This is perhaps a bit off topic, but I am curious about the depth first approach to learning characters. What resources are you using for this? Where do you currently get entomology descriptions in a language other than Chinese?

 

Maybe start a new topic? :)

Share this post


Link to post
Share on other sites
Xiao Kui
Furthermore, I think the same can be said for things like phonetic transcriptions (Pinyin), English descriptions of grammar rules, and Chinese-English dictionaries.

My Chinese is pretty fluent both reading and speaking and I still use #1 & #3 :D #1 is especially useful for typing lol unless you take the time to learn some of the other systems, which i believe are based on stroke order.

Share this post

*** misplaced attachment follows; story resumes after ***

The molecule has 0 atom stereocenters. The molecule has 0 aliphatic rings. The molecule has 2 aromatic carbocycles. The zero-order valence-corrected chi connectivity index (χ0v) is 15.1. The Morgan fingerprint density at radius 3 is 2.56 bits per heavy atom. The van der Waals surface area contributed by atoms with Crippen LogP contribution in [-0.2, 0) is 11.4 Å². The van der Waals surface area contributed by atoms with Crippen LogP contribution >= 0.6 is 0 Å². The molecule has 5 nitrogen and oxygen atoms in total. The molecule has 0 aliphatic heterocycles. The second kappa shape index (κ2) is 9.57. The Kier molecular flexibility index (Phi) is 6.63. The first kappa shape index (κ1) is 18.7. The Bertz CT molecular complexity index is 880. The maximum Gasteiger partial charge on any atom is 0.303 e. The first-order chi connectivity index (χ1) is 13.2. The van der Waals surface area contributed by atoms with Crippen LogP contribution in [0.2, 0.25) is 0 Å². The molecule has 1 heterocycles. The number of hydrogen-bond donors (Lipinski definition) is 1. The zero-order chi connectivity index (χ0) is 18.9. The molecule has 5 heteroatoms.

Link to post
Share on other sites
pross
#1 wasn't about Pinyin input methods. To elaborate on my meaning of phonetic transcriptions: these are found in beginner books to help the student read passages of text. For example, the books I started with used either Pinyin or tone marks alongside characters, at least for the initial chapters.

Share this post


Link to post
Share on other sites

Join the conversation

You can post now and select your username and password later. If you have an account, sign in now to post with your account.
Note: Your post will require moderator approval before it will be visible.

Guest
Click here to reply. Select text to quote.

×   Pasted as rich text.   Paste as plain text instead

  Only 75 emoji are allowed.

×   Your link has been automatically embedded.   Display as a link instead

×   Your previous content has been restored.   Clear editor

×   You cannot paste images directly. Upload or insert images from URL.


×
×
  • Create New...